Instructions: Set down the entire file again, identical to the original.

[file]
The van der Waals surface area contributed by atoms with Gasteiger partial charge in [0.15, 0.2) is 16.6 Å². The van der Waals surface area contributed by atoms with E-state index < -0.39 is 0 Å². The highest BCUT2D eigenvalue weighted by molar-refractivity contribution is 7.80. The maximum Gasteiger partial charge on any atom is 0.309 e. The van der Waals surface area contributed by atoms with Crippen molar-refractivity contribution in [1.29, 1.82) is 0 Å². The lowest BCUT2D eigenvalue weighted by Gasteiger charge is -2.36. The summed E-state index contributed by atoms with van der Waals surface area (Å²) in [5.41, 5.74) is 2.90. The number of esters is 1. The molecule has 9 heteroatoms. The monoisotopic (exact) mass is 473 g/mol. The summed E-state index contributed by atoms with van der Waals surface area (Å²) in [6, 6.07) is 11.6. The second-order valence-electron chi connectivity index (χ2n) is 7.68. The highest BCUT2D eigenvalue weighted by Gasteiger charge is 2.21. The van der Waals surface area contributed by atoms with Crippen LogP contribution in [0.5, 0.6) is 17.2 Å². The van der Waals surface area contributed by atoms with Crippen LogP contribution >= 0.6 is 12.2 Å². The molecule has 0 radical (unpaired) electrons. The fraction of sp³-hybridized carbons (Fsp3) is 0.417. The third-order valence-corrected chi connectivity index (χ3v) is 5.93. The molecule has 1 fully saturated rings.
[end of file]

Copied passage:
The van der Waals surface area contributed by atoms with Gasteiger partial charge in [0.15, 0.2) is 16.6 Å². The van der Waals surface area contributed by atoms with E-state index < -0.39 is 0 Å². The highest BCUT2D eigenvalue weighted by molar-refractivity contribution is 7.80. The maximum Gasteiger partial charge on any atom is 0.309 e. The van der Waals surface area contributed by atoms with Crippen molar-refractivity contribution in [1.29, 1.82) is 0 Å². The lowest BCUT2D eigenvalue weighted by Gasteiger charge is -2.36. The summed E-state index contributed by atoms with van der Waals surface area (Å²) in [5.41, 5.74) is 2.90. The number of esters is 1. The molecule has 9 heteroatoms. The monoisotopic (exact) mass is 473 g/mol. The summed E-state index contributed by atoms with van der Waals surface area (Å²) in [6, 6.07) is 11.6. The second-order valence-electron chi connectivity index (χ2n) is 7.68. The highest BCUT2D eigenvalue weighted by Gasteiger charge is 2.21. The van der Waals surface area contributed by atoms with Crippen LogP contribution in [0.5, 0.6) is 17.2 Å². The van der Waals surface area contributed by atoms with Crippen LogP contribution >= 0.6 is 12.2 Å². The molecule has 0 radical (unpaired) electrons. The fraction of sp³-hybridized carbons (Fsp3) is 0.417. The third-order valence-corrected chi connectivity index (χ3v) is 5.93. The molecule has 1 fully saturated rings.